I sure as hell hope it all works, though. Unlike the last mission, there's just the one rover, and there's a hell of a lot riding on it. With the cuts to NASA's planetary science program, we won't be headed back to Mars for a long, long time, and it will be a lot harder to get the program started again if Curiosity fails.

      • Well, almost exactly the same system [youtube.com] worked well for Spirit and Opportunity, so it should be fine for Curiosity. Actually, things should work out better for Curiosity, since it isn't going to be dropped like a stone and bounced all over the planet, but placed ever so gently onto the surface.
  • by BBF_BBF (812493) on Sunday August 05, 2012 @07:24PM (#40889767)
    Meh... really?...

    "Time Delayed Real Time"

    More like "Real Time as constrained by the Speed of Light", it's not like NASA is doing what NBC is doing with the olympics... :rolleyes:

    • by Anonymous Coward

      Meh... really?...

      "Time Delayed Real Time"

      More like "Real Time as constrained by the Speed of Light", it's not like NASA is doing what NBC is doing with the olympics... :rolleyes:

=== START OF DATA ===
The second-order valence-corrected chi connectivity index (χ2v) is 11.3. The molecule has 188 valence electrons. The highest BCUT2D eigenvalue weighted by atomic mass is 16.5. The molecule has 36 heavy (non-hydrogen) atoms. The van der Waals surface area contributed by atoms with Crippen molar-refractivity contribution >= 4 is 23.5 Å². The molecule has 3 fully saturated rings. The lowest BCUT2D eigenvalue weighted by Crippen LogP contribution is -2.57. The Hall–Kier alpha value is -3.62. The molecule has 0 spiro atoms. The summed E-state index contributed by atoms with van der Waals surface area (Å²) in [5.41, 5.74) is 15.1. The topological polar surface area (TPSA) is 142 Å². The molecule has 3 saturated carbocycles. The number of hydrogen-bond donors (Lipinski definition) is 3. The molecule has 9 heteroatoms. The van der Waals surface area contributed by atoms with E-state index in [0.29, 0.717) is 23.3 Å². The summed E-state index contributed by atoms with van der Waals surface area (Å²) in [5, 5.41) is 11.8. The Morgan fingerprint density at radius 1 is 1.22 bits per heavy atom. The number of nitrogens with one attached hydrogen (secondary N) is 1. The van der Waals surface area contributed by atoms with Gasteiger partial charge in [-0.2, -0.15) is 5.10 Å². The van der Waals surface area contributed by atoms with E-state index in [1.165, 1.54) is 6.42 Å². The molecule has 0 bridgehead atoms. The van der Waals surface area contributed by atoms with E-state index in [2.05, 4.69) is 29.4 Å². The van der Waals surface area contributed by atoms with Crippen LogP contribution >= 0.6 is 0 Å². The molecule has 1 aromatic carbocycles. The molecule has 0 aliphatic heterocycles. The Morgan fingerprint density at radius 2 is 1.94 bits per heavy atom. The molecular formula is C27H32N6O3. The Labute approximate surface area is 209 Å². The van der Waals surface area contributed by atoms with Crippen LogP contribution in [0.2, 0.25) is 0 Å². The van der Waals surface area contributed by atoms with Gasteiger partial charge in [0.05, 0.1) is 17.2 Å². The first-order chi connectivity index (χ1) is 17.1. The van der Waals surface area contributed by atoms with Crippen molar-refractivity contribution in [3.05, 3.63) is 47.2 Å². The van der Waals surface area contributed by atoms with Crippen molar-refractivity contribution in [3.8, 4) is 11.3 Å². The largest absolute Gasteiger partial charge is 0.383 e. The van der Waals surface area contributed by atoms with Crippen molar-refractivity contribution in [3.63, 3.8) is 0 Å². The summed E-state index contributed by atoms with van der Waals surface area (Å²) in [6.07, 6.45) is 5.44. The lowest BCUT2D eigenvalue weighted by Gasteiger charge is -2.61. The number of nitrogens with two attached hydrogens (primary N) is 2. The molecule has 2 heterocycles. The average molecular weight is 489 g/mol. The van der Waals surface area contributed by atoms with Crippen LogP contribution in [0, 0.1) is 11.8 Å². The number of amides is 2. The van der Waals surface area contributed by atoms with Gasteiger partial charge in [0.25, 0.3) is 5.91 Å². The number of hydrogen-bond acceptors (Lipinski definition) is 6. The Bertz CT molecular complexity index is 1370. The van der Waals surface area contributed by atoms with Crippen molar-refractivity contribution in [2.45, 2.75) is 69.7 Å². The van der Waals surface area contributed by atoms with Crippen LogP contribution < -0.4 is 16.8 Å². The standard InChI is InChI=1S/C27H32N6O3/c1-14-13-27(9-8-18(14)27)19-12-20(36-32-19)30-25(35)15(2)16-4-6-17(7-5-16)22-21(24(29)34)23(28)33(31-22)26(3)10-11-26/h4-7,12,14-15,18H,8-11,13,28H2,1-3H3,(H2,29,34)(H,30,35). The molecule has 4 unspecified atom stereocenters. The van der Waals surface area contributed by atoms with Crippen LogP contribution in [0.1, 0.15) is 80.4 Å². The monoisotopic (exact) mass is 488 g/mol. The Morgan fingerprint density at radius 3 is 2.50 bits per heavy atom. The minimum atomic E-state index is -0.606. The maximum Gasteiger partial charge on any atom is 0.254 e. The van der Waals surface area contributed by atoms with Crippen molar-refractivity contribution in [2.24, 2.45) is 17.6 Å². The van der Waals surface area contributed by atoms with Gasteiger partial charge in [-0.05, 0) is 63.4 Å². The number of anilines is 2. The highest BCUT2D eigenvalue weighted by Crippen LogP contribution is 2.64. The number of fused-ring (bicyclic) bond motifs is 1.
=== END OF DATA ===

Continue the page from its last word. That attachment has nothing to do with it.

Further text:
You're right. No one ever threw an object all the way to Mars as part of the Olympics ;-)

    • by Malf.me (2697131)
      NBC is probably too busy with a closeup shot of a crying young Russian girl after the Fobos-Grunt incident [wikipedia.org] to cover the MSL. With plenty of derisive commentary of course.
    • by pla (258480)
      it's not like NASA is doing what NBC is doing with the olympics... :rolleyes:

      Speaking of which, have you seen the latest shots of the Curiosity crash site? Man that thing went down har... uh... I mean... uh... Look how the markets reacted to another NASA failu... Um, no, wait... Tune in "live" to see the landing in just four more hours! Will Phelps take gold? Will the skycrane smash down right on top of the rover? The world waits in rapt anticipation!